Visual artist Tommy Malekoff explores the interconnection of natural and social phenomena across the American landscape. His videos center on disrupted or manipulated ecologies, often capturing moments in the field where life gives way to abstraction. Exemplary of his work is the looping, two-channel video Desire Lines (2019), for which the artist surveyed the sometimes-ecstatic and sometimes-idle happenings in the liminal space of parking lots.
From August 2017 to March 2019, Malekoff traveled through fourteen states, using a handheld camcorder to track the varied ways different social groups engage the ubiquitous and largely homogenous public space. The parking lot, described by Robert Smithson as a “cliché of infinity” and by James Wines as a “hostile slab,” is in Malekoff’s hands a surreal site of potential. We see a prayer circle release a rosary of balloons into the sky and a party emerge from the exhaust of burnouts. We see precise choreographies of beer cans, batons, and motorcycles. Wild horses graze, iguanas roam in herds. Parallels and disjunctures arise among the scenes, which are by turns staged and spontaneous. The result is a meditation on design and scale, necessity and invention, ritual and abandon.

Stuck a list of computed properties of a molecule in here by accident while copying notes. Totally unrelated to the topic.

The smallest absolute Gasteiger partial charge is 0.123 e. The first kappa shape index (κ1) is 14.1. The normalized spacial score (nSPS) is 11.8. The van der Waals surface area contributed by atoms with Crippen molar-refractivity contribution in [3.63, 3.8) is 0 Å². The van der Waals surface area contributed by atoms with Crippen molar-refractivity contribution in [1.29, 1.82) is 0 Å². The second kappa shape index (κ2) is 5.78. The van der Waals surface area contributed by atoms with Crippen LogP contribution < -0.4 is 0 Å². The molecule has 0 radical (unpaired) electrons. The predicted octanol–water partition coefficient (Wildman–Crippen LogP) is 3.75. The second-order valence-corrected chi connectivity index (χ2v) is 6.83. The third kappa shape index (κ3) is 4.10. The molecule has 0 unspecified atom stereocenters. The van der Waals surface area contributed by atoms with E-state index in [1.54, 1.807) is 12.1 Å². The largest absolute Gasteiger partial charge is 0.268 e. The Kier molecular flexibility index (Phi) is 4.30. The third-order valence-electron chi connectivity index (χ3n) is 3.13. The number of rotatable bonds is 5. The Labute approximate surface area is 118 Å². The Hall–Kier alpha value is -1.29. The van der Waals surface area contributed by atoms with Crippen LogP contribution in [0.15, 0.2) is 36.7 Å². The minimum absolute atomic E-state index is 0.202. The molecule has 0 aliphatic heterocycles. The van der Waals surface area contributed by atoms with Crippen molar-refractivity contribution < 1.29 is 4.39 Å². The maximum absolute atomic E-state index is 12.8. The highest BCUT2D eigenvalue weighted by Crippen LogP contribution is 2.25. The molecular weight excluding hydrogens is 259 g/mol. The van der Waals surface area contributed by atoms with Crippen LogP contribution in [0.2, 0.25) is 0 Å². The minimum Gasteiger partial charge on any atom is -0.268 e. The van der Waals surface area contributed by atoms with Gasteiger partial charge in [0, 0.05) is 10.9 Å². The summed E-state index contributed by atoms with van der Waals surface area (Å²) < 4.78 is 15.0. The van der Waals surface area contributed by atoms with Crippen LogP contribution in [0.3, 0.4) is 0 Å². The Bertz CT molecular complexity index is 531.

“What I had initially envisioned as a series of ‘acts,’ or isolated performances, ultimately became an infinite loop of humans, animals and automobiles each reacting, in their own deeply individual ways, to the experience of freedom within a common landscape.” TOMMY MALEKOFF
The sound design, composed in collaboration with Joe Williams, comprises diegetic field recordings that have been stretched, amplified, and looped to become musical in effect. Originally conceived as a two-screen installation, Desire Lines is being streamed here for the first time. The video is constructed to play as a seamless loop, with no beginning, middle, or end, and may be entered here at random.
Raised in Greensboro, North Carolina, Malekoff (b. 1992) has exhibited Desire Lines at Moran Moran, Los Angeles (2020); Galleria ZERO, Milan (2021); and Gladstone Gallery, New York (2022). His most recent work, the multichannel installation Forever and Forever (2022), explores the Everglades region of Southern Florida. He is currently at work on a series of films inspired by three American cities in various states of entropy.
Text written by Annie Godfrey Larmon.